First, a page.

Regardless of the form of LLC you decide on (Series LLC, PLLC, or regular old LLC) you will need to make the decision of whether your new Texas entity will be Manager Managed or Member Managed. For the sake of this page, we are going to assume the owners of the LLC have chosen to have the company be managed by one or more Managers—Manager-Managed. But now that we’ve made that decision, who should have what role in your LLC? What is the difference between those individuals who will be Managers and those who will be Members?
Who Should Be A Manager?
Our first consideration in looking at people’s roles in the new LLC vs Partnership, is to determine who will be running the business and making decisions a majority of the time. Often times, there is a clear person in the group who is the “tip of the spear” in the business and more or less is the front man for the LLC. This person will be a Manager, and tasked with the day to day operation of the company: entering into contracts, signing on behalf of the LLC, paying bills, and overseeing the operations of the company. Having a capable Manager with at least a modicum of business acumen can save a larger group of Members from being bothered with having to vote and draft corporate resolutions for every little thing that comes up in the daily life of a Texas LLC.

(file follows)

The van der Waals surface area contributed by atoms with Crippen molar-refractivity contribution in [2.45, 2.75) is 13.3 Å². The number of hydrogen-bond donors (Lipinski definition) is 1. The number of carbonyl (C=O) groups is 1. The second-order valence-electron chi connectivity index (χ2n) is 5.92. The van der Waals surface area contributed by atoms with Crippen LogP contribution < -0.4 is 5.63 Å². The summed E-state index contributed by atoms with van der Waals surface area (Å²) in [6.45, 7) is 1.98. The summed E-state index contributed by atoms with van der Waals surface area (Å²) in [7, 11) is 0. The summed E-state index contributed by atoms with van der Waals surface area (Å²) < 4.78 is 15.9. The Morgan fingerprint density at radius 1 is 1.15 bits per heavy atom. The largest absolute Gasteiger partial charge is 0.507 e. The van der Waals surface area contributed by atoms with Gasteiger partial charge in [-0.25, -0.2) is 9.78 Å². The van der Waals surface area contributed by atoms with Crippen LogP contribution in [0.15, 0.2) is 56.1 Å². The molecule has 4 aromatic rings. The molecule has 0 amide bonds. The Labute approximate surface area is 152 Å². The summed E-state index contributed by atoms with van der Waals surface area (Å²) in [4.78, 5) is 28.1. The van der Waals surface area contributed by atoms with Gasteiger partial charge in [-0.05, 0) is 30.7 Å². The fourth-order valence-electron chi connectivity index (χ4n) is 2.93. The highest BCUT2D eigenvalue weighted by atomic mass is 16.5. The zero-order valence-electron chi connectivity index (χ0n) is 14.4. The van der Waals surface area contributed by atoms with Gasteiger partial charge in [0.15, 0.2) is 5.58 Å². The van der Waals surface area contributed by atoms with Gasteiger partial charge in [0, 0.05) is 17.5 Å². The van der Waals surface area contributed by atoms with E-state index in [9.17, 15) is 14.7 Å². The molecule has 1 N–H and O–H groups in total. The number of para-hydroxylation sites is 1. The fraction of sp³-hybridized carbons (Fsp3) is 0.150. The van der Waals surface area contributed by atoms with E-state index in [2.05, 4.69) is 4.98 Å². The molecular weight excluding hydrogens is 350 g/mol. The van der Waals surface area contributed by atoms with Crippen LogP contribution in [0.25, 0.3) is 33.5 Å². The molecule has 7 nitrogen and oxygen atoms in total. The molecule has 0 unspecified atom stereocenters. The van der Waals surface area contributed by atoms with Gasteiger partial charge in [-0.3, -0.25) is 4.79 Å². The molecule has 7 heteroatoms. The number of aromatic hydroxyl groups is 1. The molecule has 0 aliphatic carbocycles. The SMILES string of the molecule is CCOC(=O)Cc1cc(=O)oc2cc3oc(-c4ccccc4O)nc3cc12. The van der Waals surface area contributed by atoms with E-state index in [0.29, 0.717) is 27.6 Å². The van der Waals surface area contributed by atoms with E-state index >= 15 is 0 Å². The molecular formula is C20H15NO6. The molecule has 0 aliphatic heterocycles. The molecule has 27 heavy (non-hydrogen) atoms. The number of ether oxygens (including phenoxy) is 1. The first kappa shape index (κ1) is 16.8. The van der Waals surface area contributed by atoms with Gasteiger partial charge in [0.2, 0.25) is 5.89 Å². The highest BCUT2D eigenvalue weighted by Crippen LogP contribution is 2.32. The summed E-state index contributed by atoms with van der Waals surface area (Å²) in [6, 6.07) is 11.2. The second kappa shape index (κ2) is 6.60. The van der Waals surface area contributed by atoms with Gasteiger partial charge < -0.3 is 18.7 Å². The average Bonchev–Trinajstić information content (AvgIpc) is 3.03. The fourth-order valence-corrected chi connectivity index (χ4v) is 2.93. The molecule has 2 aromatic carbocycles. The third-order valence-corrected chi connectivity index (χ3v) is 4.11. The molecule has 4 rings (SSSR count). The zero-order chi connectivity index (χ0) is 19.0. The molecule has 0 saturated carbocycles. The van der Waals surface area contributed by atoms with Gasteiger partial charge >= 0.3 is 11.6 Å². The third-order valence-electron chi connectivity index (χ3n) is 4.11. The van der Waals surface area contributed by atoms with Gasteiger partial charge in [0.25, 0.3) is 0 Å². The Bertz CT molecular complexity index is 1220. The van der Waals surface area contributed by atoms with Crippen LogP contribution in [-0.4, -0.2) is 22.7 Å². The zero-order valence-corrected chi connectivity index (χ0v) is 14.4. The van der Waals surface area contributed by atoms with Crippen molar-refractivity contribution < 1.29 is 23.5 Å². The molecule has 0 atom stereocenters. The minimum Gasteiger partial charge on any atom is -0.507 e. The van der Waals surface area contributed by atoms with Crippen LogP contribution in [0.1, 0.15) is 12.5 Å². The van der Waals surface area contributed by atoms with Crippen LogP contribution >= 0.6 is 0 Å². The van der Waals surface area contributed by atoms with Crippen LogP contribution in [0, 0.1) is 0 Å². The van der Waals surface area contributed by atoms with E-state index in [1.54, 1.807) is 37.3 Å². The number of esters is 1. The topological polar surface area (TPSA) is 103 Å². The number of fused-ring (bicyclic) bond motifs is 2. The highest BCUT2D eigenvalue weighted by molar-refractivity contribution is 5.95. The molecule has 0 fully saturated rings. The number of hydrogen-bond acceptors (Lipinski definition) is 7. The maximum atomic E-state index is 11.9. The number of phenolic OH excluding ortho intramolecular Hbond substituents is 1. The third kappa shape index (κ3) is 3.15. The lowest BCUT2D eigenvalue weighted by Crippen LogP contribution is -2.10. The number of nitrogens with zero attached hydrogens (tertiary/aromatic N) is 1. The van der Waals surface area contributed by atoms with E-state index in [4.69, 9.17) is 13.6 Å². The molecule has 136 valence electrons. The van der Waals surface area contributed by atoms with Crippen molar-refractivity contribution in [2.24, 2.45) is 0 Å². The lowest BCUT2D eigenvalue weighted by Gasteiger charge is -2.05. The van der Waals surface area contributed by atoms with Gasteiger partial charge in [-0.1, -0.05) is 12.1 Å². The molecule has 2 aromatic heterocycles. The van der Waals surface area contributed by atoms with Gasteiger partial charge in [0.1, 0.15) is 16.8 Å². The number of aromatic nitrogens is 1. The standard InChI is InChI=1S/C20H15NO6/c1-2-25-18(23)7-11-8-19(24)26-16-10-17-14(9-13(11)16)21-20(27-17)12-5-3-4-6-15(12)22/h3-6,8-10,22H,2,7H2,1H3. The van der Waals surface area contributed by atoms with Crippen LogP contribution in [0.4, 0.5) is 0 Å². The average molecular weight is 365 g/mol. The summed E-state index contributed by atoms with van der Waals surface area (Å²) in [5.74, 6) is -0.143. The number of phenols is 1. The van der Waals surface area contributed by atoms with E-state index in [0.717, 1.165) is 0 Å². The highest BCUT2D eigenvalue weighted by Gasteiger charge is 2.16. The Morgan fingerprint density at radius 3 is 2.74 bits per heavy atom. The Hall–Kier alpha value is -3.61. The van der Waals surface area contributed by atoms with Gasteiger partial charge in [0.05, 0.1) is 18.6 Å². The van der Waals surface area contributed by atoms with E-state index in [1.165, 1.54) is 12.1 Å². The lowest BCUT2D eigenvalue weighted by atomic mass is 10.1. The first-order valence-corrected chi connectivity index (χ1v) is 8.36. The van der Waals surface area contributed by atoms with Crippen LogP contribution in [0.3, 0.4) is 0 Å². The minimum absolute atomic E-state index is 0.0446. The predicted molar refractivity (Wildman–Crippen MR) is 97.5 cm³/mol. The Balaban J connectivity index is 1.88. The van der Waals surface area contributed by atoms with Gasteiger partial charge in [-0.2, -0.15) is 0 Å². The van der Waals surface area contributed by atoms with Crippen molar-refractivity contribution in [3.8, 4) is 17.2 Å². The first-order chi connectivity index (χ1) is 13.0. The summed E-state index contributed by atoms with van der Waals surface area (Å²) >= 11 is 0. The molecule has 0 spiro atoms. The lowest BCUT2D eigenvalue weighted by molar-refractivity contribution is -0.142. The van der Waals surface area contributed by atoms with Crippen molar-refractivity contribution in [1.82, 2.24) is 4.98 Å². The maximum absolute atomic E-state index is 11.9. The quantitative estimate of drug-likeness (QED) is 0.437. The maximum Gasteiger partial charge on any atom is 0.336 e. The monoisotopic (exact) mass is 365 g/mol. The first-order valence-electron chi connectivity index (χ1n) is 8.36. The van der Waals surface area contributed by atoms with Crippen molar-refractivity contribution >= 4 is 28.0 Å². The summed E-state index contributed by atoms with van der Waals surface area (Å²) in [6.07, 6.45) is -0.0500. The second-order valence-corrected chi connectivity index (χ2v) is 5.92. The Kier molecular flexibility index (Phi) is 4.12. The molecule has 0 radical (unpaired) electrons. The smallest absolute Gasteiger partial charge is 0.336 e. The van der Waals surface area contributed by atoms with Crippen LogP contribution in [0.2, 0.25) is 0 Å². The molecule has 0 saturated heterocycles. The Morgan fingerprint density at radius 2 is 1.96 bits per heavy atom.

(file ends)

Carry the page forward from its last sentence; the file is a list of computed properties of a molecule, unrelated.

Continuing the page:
Who Should Be A Member?
Secondly, those individuals in the business taking on the role of Member, must understand their roles and limitations. A Member in a Manager-Managed Texas LLC will not have the authority to bind and act on behalf of the LLC without the written authorization of the LLC as a whole. More often in a Manager-Managed LLC, the Managers run the business while the Members act as silent investors. This structure most commonly occurs in entities like Series LLCs used to invest in real estate, where members looking to invest and accumulate passive income rely on Managers to oversee the buying, selling, and operating of the real estate investments. Members may, however, be involved in the running of the business, but must understand their limitations on authority when acting on behalf of the business.
The Operating Agreement: Members and Managers
When consulting an attorney about your new LLC, the discussion about who will be Managers and who will be Members is an important one, and you and your colleagues may have some tough decisions to make regarding your roles. Importantly, the Operating Agreement can also be tailored to the needs and wants of the group at large regarding the Management of the LLC—Exactly how passive or active Members want to be versus how much overall authority the Manager(s) are given can be drafted into the document by your attorney.
Regardless of your decisions on management for your business, your Series LLC, PLLC, or LLC should have an Operating Agreement that the Members and Managers of your company understand and are willing to abide by in the running of your business. San Antonio LLC Attorney Nathaniel Gilbert helps individuals and groups form their business with a vision of success and efficiency, operating on flat fee, comprehensive representation for all of your Texas LLC needs. To learn more about Texas LLC Formation and Management, Click Here. To get in touch with Nate directly, Click Here.